The first thing I did was to assemble the first two boom sections.  The boom is square tubing and there are short pieces of round tube that slide inside the square tubing.  Those short pieces are plainly marked with tape that are numbered to match the pieces of the boom where they fit.  During manufacture, they were drilled in those locations so there is no problem in lining them up.  Yes, the short round pieces are also marked in Black and Red to denote the two separate antennas!

Never-Seez on Boom Joints
I coated the round pieces with Never-Seez and they slipped right in place.  Just as I had completed the first joint, Bob, W8OM, stopped by to drop off a contribution to VK9MA.  He noticed (as I had noticed) that the two square boom pieces were not perfectly aligned.  I said I could take one off and turn it around but Bob suggested I just loosen both and see if they would twist into place.  Yep!  That did it!  Bob's 'da Man today!

After the boom pieces were in place and supported on plastic saw horses, I began the process of installing the elements.  Since the elements were labeled and the centers were marked, this process proceeded at light-speed.  I just laid down one of the element clamp halves, placed the element on it, put the other half of the clamp on top, smeared some Never-Seez on the end of the metric Cap Bolts, and screwed the bolts (with an Allen wrench) into the "RivNut" inserts that were already installed in the boom.  Notice there was NO MEASURING to figure out where to mount the elements.  The "RivNut" inserts were already in the boom and I just had to screw in the bolts.  Easy-Peasy! 

 I found that I could pick up the two halves of the element clamp, two cap screws, the next element, smear on the Never-Seez and install the element in about 3-4 minutes.  It went SO fast I was getting dizzy!  I did double (and triple) check the element names to make sure they were in the right order as well as the centering marks.  Before completely tightening down the elements, I placed a large metal square alongside the boom and made sure the elements were square to the boom.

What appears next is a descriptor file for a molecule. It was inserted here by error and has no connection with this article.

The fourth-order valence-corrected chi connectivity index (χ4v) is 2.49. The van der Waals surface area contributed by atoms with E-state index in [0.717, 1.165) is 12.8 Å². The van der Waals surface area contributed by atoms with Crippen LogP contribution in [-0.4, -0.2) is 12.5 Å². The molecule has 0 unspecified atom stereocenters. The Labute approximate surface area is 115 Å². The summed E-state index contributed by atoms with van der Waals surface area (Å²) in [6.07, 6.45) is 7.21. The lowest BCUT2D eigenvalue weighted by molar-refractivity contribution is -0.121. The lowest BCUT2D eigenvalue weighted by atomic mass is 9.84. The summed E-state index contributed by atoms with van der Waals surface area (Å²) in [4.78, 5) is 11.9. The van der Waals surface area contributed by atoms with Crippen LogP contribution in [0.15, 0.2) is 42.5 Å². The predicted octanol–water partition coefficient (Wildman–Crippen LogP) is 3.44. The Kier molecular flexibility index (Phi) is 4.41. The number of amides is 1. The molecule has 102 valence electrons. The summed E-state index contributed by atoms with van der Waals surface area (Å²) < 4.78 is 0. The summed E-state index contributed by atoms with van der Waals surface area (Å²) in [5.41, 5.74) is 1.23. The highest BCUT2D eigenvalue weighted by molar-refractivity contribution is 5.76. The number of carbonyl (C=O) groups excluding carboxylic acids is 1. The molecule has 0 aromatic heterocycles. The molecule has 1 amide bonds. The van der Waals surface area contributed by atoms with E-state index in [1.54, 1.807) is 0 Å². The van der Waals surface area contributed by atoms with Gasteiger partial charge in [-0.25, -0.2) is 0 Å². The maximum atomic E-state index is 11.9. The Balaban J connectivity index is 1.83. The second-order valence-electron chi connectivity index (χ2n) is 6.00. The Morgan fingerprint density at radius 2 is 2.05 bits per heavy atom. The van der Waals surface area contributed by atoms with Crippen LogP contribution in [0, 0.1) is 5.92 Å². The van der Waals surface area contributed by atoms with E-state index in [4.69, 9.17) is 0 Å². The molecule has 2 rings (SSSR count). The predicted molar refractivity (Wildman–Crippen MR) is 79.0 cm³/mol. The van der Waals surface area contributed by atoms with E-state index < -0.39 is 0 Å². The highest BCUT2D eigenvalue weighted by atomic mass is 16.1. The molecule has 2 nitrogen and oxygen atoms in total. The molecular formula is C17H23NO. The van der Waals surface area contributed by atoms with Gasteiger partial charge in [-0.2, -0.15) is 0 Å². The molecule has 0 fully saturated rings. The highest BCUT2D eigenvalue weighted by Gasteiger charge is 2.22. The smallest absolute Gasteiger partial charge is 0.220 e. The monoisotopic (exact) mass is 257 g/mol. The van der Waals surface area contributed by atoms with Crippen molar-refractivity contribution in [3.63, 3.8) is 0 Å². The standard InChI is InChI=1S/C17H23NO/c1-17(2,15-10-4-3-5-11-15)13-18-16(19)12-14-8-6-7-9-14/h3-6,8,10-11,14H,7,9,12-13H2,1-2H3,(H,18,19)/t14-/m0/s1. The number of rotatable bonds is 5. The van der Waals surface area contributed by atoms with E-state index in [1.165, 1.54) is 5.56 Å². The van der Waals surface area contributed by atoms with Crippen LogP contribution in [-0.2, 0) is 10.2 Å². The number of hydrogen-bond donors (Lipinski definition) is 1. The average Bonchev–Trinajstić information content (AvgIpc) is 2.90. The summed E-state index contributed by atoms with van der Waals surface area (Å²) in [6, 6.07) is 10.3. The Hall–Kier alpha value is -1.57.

Antenna #1 Nearly Completed
Never-Seez on Bolts
The driven element loop took a little longer to install as there is a C-shaped piece of tubing that slips into each side of the two DE ends.  This is held in place with "Jubilee" clips (hose clamps.)  And, the measurement from the inside of one "C-end" to the inside of the other is nominally 908mm.  I have a carpenter's rule that is marked in mm so that made this part of the project simple.  Adjusting the length of that loop by sliding that "C-piece" in or out is how the antenna is tuned.  This will need to be done with the antenna in its operating location at a later time.  I also used Never-Seez on mounting these "C-pieces" to insure good conductivity and prevent the metal from seizing over time.

There is also a "Truss" assembly that I need to construct and install to support the 26.26-foot length of the antenna.  Also, the boom-to-mast bracket needs to be installed.  This was not done today because it requires balancing the antenna and I'll leave that for another day.

So, today was a VERY good day on the EME project.  Antenna No. 1 is pretty much complete.  Building Antenna No. 2 should go a little faster now that I have a work flow established and all the necessary tools in place.  I carried the antenna around to the EME tower and just laid it on the roof so that the deer won't trample it in the yard.  Hopefully we get no strong storms before I finish the mounting - Hi!